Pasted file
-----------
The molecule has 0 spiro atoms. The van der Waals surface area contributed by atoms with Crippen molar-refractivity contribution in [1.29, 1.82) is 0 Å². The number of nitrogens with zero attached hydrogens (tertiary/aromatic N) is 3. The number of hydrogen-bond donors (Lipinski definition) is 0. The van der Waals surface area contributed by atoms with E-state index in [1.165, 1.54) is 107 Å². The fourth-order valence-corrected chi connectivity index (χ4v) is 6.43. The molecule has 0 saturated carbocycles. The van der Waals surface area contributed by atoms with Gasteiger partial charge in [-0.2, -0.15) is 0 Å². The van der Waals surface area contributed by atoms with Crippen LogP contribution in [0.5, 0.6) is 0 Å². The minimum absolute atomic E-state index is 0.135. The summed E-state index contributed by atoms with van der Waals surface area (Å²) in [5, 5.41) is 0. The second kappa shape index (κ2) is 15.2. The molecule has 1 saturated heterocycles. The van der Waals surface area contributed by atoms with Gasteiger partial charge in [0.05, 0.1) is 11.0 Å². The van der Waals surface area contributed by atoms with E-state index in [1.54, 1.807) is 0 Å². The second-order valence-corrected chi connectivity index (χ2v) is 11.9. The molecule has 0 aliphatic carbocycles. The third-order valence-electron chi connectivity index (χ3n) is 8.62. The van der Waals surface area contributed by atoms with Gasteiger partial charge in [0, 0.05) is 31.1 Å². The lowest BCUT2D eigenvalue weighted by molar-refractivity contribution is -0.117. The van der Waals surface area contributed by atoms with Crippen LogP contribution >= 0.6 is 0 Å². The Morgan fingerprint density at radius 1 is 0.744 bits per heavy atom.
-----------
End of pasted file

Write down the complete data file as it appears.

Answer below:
The molecule has 0 spiro atoms. The van der Waals surface area contributed by atoms with Crippen molar-refractivity contribution in [1.29, 1.82) is 0 Å². The number of nitrogens with zero attached hydrogens (tertiary/aromatic N) is 3. The number of hydrogen-bond donors (Lipinski definition) is 0. The van der Waals surface area contributed by atoms with E-state index in [1.165, 1.54) is 107 Å². The fourth-order valence-corrected chi connectivity index (χ4v) is 6.43. The molecule has 0 saturated carbocycles. The van der Waals surface area contributed by atoms with Gasteiger partial charge in [-0.2, -0.15) is 0 Å². The van der Waals surface area contributed by atoms with Crippen LogP contribution in [0.5, 0.6) is 0 Å². The minimum absolute atomic E-state index is 0.135. The summed E-state index contributed by atoms with van der Waals surface area (Å²) in [5, 5.41) is 0. The second kappa shape index (κ2) is 15.2. The molecule has 1 saturated heterocycles. The van der Waals surface area contributed by atoms with Gasteiger partial charge in [0.05, 0.1) is 11.0 Å². The van der Waals surface area contributed by atoms with E-state index in [1.54, 1.807) is 0 Å². The second-order valence-corrected chi connectivity index (χ2v) is 11.9. The molecule has 0 aliphatic carbocycles. The third-order valence-electron chi connectivity index (χ3n) is 8.62. The van der Waals surface area contributed by atoms with Gasteiger partial charge in [0, 0.05) is 31.1 Å². The lowest BCUT2D eigenvalue weighted by molar-refractivity contribution is -0.117. The van der Waals surface area contributed by atoms with Crippen LogP contribution >= 0.6 is 0 Å². The Morgan fingerprint density at radius 1 is 0.744 bits per heavy atom.